According to a report in the Phoenix Business Journal, the entertainment software industry added about $60 million to Arizona’s economy in 2009.
Moreover, the sector has grown by an annual rate of more than 22 percent since 2005 as the state’s economy overall suffered, according to the study “Video Games in the 21st Century: The 2010 Report” by the trade group Entertainment Software Association.
It’s good to have the creativity and technological innovation that comes with such ventures on our doorstep, but even the video game industry here has taken a beating: Mesa-based Cheyenne Mountain Entertainment had a potentially lucrative license from MGM to develop the studio’s popular Stargate franchise into computer games, but ended up filing for bankruptcy and firing its CEO earlier this year. (Now even MGM Studios itself is battling for its very life, with properties like Stargate, The Hobbit and James Bond 007 potentially left to twist in the wind – but that’s another story)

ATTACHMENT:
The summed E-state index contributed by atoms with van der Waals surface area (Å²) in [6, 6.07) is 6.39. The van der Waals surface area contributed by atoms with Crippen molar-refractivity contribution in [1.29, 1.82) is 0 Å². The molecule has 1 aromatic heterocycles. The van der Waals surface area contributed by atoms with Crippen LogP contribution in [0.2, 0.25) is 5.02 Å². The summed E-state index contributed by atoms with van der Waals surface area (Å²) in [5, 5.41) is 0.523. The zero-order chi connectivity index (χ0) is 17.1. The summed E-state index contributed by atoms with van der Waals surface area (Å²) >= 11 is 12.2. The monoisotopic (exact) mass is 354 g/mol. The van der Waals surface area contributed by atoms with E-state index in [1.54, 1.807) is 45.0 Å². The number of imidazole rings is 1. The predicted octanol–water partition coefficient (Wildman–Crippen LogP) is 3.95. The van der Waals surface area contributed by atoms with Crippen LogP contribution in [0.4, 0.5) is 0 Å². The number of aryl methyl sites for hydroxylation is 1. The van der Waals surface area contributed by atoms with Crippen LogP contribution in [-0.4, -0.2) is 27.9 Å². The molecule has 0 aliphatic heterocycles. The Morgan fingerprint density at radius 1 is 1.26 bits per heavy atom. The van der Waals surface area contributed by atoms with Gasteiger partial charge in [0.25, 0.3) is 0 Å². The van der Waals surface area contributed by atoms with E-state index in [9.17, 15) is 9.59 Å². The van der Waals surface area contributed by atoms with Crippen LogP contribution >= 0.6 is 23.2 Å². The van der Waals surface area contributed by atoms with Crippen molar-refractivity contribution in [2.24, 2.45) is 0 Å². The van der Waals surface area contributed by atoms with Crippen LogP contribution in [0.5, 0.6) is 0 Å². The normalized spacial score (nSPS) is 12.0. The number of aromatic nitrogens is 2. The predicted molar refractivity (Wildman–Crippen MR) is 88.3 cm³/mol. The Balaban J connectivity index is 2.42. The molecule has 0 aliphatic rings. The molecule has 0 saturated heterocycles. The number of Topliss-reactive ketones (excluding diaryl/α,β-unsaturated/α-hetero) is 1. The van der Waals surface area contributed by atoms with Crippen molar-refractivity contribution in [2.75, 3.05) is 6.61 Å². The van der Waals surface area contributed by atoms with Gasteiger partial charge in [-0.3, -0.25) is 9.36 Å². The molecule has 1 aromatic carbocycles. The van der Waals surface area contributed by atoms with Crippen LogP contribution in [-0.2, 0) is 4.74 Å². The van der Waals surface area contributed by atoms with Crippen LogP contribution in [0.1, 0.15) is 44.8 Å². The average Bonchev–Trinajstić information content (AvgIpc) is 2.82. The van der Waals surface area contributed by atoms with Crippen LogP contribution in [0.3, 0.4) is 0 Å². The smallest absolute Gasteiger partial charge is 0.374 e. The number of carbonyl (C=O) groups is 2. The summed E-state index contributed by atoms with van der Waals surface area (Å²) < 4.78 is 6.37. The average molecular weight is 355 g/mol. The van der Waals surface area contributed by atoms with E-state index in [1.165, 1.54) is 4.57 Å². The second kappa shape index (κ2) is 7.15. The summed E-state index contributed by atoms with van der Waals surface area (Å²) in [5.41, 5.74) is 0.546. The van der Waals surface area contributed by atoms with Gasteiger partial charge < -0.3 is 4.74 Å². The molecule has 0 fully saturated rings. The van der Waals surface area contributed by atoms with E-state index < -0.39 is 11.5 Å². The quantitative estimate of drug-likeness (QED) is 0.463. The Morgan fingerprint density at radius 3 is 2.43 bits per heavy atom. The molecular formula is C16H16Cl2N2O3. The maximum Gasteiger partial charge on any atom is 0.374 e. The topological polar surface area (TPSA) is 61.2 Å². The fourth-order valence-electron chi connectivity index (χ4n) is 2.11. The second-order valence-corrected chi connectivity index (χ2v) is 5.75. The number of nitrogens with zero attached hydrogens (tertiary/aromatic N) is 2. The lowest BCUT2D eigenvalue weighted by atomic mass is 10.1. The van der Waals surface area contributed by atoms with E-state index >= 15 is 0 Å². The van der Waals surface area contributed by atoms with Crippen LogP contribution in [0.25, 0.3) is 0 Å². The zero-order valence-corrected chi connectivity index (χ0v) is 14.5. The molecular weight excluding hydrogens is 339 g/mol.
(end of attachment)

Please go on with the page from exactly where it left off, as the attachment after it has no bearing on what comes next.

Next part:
The game Cheyenne had worked for nearly four years to produce, the online roleplaying game Stargate Worlds, never materialized, but the publisher did rush out a third-person action game in February, barely a week before it sought Chapter 11 protection. That game, Stargate Resistance, remains in circulation with occasional updates under the banner of Dark Comet Games LLC, a company comprising its original developers.
It’s just one example of the brutal beating companies everywhere have taken during the recession, but the game goes on.